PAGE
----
Another news story that caught my attention recently was the sad tale of an Orthodox Jewish couple driving from Canada to New York City recently. (The relevance of my mention of their religion will be made clear soon.) Somewhere up in the stretch of NY state highway that passes through the Adirondacks, their car slid off the road. Unfortunately, they were in a dead zone for cell phones, and could not call for help. What's more, they were both injured, and could not get out of the car.
Over a matter of hours, the wife watched helplessly as her husband frozee to death. A bit later, the woman was moaning, "God, I can't take another minute." Just then, she heard a voice (as it turns out, of a state trooper) asking, "Are you people OK in there?" She was saved!
The paper quoted her son as saying, "That shows you the hand of God at work."
Now, I don't want to get into an argument about the existence of God here. What I do want to note is that the sort of God posited by the son's comment is really odd. If there is a Supreme Being who really takes actions like sending a rescuer in response to some individuals plea, then clearly he could have sent a rescuer hours earlier and saved the woman's husband, as well. Was this God, perhaps, distracted, maybe contemplating whether he could create an object so heavy he could not lift it, and then he suddenly stirred from his reverie and said, "Holy Schmokes! Those folks are in deep doo-doo"?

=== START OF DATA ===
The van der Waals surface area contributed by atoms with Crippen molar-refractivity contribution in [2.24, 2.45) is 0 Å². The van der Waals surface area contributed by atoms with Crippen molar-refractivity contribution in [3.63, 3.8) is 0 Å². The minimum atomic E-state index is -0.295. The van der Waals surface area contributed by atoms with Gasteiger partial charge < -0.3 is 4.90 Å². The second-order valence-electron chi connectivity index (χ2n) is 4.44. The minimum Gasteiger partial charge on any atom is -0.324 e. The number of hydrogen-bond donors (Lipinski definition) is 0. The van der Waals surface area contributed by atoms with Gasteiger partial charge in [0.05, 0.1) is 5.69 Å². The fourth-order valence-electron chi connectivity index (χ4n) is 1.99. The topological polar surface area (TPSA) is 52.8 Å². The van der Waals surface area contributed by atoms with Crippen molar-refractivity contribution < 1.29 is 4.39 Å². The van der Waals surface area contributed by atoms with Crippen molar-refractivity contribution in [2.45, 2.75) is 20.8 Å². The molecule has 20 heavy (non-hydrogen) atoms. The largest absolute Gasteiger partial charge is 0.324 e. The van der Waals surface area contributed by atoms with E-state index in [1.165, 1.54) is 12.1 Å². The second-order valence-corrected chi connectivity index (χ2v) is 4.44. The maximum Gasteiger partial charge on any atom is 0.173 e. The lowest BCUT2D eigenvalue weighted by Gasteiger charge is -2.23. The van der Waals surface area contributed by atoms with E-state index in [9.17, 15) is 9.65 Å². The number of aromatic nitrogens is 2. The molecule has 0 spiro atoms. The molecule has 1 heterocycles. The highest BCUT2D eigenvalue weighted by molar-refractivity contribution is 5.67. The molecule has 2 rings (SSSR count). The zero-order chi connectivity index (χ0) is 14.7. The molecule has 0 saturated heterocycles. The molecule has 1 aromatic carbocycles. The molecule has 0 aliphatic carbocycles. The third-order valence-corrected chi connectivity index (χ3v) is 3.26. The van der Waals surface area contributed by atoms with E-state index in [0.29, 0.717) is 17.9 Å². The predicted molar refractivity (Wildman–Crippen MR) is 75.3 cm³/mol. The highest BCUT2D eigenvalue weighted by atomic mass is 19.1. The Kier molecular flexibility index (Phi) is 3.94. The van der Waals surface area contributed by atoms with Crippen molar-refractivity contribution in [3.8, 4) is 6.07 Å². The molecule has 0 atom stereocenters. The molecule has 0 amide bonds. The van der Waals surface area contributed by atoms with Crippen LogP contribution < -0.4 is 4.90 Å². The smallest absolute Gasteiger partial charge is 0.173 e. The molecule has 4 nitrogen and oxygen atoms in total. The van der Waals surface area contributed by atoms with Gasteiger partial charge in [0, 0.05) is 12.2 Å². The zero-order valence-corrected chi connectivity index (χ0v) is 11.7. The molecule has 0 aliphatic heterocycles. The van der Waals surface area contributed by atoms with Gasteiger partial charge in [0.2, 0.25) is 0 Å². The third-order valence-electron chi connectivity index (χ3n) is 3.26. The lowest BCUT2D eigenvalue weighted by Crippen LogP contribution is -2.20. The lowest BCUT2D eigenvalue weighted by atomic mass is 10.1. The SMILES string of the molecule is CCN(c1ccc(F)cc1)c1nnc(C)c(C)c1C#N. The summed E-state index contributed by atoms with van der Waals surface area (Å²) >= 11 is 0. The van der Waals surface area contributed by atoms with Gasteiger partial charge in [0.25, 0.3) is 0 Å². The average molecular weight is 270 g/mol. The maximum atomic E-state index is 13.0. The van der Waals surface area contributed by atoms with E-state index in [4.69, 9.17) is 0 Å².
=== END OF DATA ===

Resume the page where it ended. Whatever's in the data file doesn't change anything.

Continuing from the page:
I think there are at least a couple of reasonable views theists might take towards an episode like the above, such as:
1) God created and set the world in motion, but does not interfere in its operation;
2) The ways of God are opaque to man; or
3) For some reason, these people's past actions led to their fates.
But I think it is total nonsense to attribute every outcome you like to "the hand of God" while absoving Him of any responsibility for the ones you don't like. One more example of that silly sort of thinking: I recall the congregation of a church in Alabama(?) that was hit by a tornado claiming that it was "a miracle" that none of them were killed when a tornado destroyed their church. OK, but then don't they have to blame God for hitting it with the tornado in the first place?